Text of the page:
COVID-19 lockdowns allowed wild mammals to roam more freely
During the lockdowns in the first months of the global COVID-19 pandemic, the behaviour of people changed dramatically, resulting in changes in the behaviour of land mammals, according to a study co-authored by Polish researchers.
The 174 members of an international research team led by Dr. Marlee Tucker from Radboud University included scientists from the Institute of Nature Conservation of the Polish Academy of Sciences. Together, they analysed global data on the movement of land mammals during the pandemic and compared them with similar data collected in different periods. They monitored the movements of animals with special GPS collars. All this to find out whether nature really 'bounces back' with the cessation of intensive human activity.
'There were many media reports on nature being reborn after the introduction of the first restrictions,’ said Dr. Nuria Selva from the Institute of Nature Conservation PAS, one of the authors of the publication.
'For example, cougars have been spotted roaming the streets of Santiago, Chile'. However, scientists wanted to find out whether this was really the case, or whether people were simply paying more attention to everything when they were stuck in their homes.
It turns out that it is true. During the strict lockdown due to the pandemic, wild mammals roamed over longer distances and were found closer to roads.
The researchers analysed data on the movements of 43 different species of land mammals. In total, over 2,300 individuals were included in the study: from elephants and giraffes, bears and deer, to porcupines and coyotes. The movements of animals during the first period of lockdowns, from January to mid-May 2020, were compared with movements in the same months of the preceding year.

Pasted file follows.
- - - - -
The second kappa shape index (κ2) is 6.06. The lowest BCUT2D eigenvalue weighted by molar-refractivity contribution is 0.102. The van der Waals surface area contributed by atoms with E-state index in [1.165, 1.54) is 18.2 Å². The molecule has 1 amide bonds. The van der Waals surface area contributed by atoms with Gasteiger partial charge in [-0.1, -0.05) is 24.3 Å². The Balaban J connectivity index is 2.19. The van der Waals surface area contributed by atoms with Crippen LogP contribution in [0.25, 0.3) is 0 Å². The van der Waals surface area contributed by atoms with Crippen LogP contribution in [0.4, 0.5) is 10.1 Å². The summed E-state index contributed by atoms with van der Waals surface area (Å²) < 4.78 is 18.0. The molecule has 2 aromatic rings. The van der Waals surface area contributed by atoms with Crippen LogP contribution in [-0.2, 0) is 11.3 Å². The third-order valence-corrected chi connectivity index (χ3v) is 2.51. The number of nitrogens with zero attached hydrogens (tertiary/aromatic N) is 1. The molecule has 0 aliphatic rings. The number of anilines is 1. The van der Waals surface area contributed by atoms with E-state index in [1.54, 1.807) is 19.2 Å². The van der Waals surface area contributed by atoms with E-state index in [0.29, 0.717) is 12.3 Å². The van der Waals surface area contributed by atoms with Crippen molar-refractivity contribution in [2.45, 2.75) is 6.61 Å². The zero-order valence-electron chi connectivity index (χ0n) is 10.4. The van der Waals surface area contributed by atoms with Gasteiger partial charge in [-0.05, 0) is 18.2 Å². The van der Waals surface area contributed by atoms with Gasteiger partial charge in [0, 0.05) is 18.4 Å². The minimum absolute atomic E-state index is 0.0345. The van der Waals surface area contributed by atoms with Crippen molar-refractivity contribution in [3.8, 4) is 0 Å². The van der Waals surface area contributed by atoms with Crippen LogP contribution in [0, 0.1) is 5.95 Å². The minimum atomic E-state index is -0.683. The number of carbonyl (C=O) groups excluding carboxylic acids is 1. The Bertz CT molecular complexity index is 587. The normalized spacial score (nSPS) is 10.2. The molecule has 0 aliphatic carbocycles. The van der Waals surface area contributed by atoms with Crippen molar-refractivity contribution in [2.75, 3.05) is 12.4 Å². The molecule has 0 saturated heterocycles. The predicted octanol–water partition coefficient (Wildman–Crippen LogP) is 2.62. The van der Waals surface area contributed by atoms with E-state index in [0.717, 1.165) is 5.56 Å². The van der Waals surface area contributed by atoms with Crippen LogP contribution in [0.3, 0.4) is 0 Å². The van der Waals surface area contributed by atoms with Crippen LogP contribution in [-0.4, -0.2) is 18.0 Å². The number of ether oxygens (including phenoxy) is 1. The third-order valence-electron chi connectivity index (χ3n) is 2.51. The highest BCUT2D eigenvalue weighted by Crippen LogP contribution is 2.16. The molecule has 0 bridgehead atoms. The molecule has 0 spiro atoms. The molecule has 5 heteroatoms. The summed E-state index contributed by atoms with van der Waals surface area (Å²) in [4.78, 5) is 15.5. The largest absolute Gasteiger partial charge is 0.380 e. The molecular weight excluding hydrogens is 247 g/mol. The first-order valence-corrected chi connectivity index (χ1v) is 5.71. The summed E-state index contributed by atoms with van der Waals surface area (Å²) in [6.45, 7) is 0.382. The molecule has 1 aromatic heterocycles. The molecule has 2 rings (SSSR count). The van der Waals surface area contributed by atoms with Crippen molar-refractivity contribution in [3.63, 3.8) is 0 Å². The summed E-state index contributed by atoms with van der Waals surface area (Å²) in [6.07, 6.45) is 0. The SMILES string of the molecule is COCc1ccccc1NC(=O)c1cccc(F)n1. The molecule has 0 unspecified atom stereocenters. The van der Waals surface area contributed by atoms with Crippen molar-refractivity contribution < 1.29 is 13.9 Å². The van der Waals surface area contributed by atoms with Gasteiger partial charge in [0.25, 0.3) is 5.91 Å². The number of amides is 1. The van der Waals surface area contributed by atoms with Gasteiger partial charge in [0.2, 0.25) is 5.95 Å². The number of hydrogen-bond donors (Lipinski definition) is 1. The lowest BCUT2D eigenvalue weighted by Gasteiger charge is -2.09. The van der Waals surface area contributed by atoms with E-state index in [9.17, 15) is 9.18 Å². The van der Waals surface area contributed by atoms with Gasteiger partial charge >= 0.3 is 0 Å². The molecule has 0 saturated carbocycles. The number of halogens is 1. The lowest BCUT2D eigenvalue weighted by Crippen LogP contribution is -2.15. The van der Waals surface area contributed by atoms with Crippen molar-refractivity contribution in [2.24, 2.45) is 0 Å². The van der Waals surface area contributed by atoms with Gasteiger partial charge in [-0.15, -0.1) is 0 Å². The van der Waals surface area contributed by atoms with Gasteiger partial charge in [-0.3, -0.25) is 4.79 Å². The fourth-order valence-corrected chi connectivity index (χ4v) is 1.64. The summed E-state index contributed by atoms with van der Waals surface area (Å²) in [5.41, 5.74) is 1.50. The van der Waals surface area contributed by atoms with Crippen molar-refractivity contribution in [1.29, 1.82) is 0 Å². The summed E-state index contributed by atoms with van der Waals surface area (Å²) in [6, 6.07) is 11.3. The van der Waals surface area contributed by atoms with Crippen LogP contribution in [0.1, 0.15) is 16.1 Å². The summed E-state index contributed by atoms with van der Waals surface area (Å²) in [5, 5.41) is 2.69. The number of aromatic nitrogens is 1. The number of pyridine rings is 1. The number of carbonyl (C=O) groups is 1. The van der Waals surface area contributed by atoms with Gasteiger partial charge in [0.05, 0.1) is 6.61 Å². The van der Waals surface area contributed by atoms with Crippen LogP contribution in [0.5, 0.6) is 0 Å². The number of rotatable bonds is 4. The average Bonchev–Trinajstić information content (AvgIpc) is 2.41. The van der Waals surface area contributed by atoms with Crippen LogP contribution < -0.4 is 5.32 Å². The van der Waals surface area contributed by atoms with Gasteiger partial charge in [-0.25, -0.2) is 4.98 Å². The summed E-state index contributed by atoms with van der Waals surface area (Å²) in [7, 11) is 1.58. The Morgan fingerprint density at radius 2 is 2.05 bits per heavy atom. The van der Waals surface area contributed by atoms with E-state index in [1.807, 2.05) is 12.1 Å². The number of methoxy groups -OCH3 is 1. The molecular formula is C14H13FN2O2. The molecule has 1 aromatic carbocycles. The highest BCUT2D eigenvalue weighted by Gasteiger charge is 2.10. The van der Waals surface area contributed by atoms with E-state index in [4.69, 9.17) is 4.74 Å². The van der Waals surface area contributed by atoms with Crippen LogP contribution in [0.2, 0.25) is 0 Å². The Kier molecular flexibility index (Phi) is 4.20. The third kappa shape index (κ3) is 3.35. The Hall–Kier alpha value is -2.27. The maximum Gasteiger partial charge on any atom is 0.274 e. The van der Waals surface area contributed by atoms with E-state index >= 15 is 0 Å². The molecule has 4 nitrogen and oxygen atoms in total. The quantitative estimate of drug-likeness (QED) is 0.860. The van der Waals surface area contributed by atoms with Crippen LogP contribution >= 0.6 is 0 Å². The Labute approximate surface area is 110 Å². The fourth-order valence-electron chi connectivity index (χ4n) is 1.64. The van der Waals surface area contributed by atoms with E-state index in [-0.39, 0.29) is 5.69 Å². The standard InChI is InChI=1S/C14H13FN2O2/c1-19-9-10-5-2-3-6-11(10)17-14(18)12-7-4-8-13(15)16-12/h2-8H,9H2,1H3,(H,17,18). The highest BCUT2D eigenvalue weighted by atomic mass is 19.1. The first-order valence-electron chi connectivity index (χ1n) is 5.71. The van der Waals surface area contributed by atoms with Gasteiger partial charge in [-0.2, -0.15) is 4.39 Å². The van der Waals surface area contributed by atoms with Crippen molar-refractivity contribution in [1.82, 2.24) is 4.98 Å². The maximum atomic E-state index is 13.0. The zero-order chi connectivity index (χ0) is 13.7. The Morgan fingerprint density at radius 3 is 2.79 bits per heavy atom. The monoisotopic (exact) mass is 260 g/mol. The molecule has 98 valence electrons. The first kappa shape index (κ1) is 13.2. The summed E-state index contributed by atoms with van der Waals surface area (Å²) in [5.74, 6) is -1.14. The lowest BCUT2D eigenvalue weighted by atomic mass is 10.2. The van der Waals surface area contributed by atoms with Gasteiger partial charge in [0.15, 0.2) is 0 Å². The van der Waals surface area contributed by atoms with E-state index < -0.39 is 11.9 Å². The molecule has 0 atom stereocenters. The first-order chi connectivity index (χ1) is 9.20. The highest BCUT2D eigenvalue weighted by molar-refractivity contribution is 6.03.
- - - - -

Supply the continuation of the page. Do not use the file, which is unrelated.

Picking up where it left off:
'We saw that during strict lockdowns, animals travelled up to 73 percent longer distances in a period of 10 days than the year before, when there were no lockdowns. We also saw that animals occurred on average 36 percent closer to roads than the year before,’ says Dr. Marlee Tucker. 'This is probably because those roads were quieter during strict lockdowns.’
There are several scientific explanations for these results. There were fewer people outside during strict lockdowns, giving animals the opportunity to explore new areas. 'In contrast, in areas with less strict lockdowns, we saw that animals travelled shorter distances. This may have to do with the fact that during those lockdowns, people were actually encouraged to go into nature. As a result, some nature areas were busier than before COVID-19', says Professor Thomas Mueller from the Senckenberg Biodiversity and Climate Research Centre and Goethe University Frankfurt, who designed the study together with Dr. Tucker.
THE ONLY SUCH OPPORTUNITY
The total lockdown was a unique moment in the recent history of the world, which made it a unique opportunity to study the impact of the sudden human absence on wildlife. Policies aimed at limiting the movement of people in the first months of the pandemic, ordering to stay at home, closing recreational areas and limiting the vehicle traffic, created a kind of natural experiment to observe how human activity affects the behaviour of animals.